But Malinsky decided to check anyhow. She fired up her laptop and logged on to the camera that had been intently trained on Mei for the past few weeks. She couldn’t see much, but she could hear the panda panting. She also heard a strange squeaking noise in the background.
Maybe there was something wrong with the camera, she thought. She logged off, and logged back on again. The squeaking continued. Then it hit her. This wasn’t a glitch. These were the squeals of a cub.
Thus, heralded by a cry like that of a squeezed tub toy, did Washington learn that seven years after the birth of the zoo’s only surviving panda cub, it had another on which to lavish its prodigious affection.
The birth transforms the zoo’s multimillion-dollar giant panda research project, guarantees that Mei will remain in Washington for several more years and gives scientists an unexpected panda reproduction surprise to ponder.
“This is one of the best of things that can happen to Washington right now,” zoo director Dennis Kelly said.
The zoo said the panda house has been closed and will probably remain so for several weeks. The cub, which keepers said probably weighs about four ounces and is quite fragile, will not make its debut for several months.
Experts said they do not yet know the sex of the cub, and won’t for about a month, when they have a chance to examine it. Kelly said the zoo will abide by the Chinese custom of waiting 100 days before naming the cub.
He said that residents of the metro area will have a say in the naming, however.
“It’s important for Washington,” Kelly said.
Zoo officials, intensely focused on panda reproduction, had been vocal about wanting Mei replaced if she did not have a cub this year.
And they were ready to open replacement talks with China, which owns and leases all giant pandas.
Malinsky, who was off duty, already had checked Mei on the panda cam a half-dozen times over the weekend. She said she has been working with the giant pandas for about five years.
“We knew that if she were to have a cub, we were nearing D-Day,” Malinsky said, even though zoo experts were predicting that those chances were probably less than 10 percent, given the previous failures.
On Sunday, “something just said, ‘Let me check on Mei before I go to bed,’ ” she said.
When Malinsky realized what she heard, she was “blown away,” she said. “It was like a miracle.”
She grabbed her cellphone and began texting co-workers. “If you guys are awake, there are strange noises coming from Mei Xiang’s den,” she said she texted.
She then telephoned the zoo’s veteran panda keeper, Laurie Thompson, and said: “You’re not going to believe this. You need to turn on your computer. There’s a cub.”
After Thompson concurred, Malinsky said: “Laurie, I’m shaking. Are you? She said, ‘Yes!’ ”
As the news spread Monday, zoo officials hugged and high-fived, TV crews gathered at the Smithsonian facility on Connecticut Avenue in Northwest Washington and at least one panda lover wept with joy.
“I’ve been crying all day,” said Holly O’Brien-Yao, 58, of Falls Church as she stood outside the roped-off panda compound just before noon. “I’ve been praying for something really wonderful to happen to me, and this does it.”
Anthea Higgins, 43, of Potomac, who was visiting the zoo with her children, Sean, 8, and Caroline, 6, said the panda birth was a “spectacular” happening.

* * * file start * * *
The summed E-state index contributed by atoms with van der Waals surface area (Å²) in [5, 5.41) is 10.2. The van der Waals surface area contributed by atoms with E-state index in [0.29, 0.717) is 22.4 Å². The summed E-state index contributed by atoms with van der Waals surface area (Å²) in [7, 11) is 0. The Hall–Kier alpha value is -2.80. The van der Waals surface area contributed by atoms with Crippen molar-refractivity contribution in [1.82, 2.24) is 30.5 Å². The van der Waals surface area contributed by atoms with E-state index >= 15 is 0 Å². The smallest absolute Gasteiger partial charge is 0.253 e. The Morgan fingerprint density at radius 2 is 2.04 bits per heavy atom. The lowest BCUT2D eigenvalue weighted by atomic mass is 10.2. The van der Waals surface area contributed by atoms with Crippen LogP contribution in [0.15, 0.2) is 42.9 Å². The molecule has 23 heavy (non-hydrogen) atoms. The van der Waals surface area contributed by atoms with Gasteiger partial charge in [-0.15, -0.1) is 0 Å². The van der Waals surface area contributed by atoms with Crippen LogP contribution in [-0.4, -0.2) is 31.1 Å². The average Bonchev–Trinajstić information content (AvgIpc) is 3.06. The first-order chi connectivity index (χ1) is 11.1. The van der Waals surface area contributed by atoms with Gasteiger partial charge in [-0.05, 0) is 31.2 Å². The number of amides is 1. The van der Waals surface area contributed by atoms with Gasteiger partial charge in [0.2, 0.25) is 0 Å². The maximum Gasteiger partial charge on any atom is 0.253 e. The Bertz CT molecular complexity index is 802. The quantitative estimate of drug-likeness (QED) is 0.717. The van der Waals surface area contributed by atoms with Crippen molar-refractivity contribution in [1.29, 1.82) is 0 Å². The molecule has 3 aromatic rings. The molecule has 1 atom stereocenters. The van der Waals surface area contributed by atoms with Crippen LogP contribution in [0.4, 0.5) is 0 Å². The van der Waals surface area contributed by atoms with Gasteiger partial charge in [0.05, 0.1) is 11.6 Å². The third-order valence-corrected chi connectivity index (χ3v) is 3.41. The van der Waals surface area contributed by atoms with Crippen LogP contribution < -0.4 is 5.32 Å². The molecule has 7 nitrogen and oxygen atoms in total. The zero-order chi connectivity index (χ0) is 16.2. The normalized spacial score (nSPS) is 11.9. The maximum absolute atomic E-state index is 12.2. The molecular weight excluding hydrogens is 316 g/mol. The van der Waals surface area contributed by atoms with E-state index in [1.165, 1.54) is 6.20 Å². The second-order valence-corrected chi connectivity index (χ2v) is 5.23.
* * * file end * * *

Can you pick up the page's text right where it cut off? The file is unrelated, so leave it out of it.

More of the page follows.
In a chaotic world, “it’s a little piece of hope,” she said.
At a noontime news briefing, zoo officials said they have closed the panda house to let mother and cub bond in peace and quiet. The cub was born at 10:46 p.m.
The birth will probably ignite a fresh wave of panda mania, two years after the zoo’s beloved first cub, Tai Shan, who was born in 2005, was sent to a breeding program in China.
All cubs and adult pandas, in the United States by agreement, are the property of China.
Zoo scientists were not sure why Mei, 14, became pregnant this year.
She had been artificially inseminated April 29 and 30 after she and Tian Tian, the zoo’s 15-year-old male, failed to mate on their own.
Pierre Comizzoli, a zoo reproductive physiologist who performed the procedures with a Chinese colleague, said he used sperm from Tian Tian that had been frozen and stored.
It was from the same batch that delivered Tai Shan.
Comizzoli said he had been part of the team, directed by the late zoo reproduction scientist JoGale Howard, that assisted with the 2005 pregnancy done via artificial insemination but with fresh semen.
He noted that this year Mei went into heat in April, when giant pandas usually do so, instead of mid-winter, when she had inexplicably gone into heat the previous three years.
The zoo announced Aug. 20 that Mei had entered the final phase of her annual reproductive cycle — one that would conclude in 40 to 50 days, with or without a cub.
It is notoriously difficult to determine whether a giant panda is pregnant because the animal can exhibit many false signs.
In its quest for cubs, the zoo has focused intense research on panda reproduction. In December, local philanthropist David M. Rubenstein, co-founder and managing director of the Carlyle Group, a global asset-management firm, pledged $4.5 million to fund such research.
On Sept. 5, the zoo announced that it was getting an additional $400,000 from the Ford Motor Co. Fund to study panda health. Much of the funding will go toward upgrading the 18-year-old panda-cam system, the zoo said.
Last year, Chinese and U.S. officials agreed to extend the adult pandas’ stay in Washington for five years. The deal replaced a 10-year lease that expired Dec. 6, 2010. The new agreement expires Dec. 6, 2015.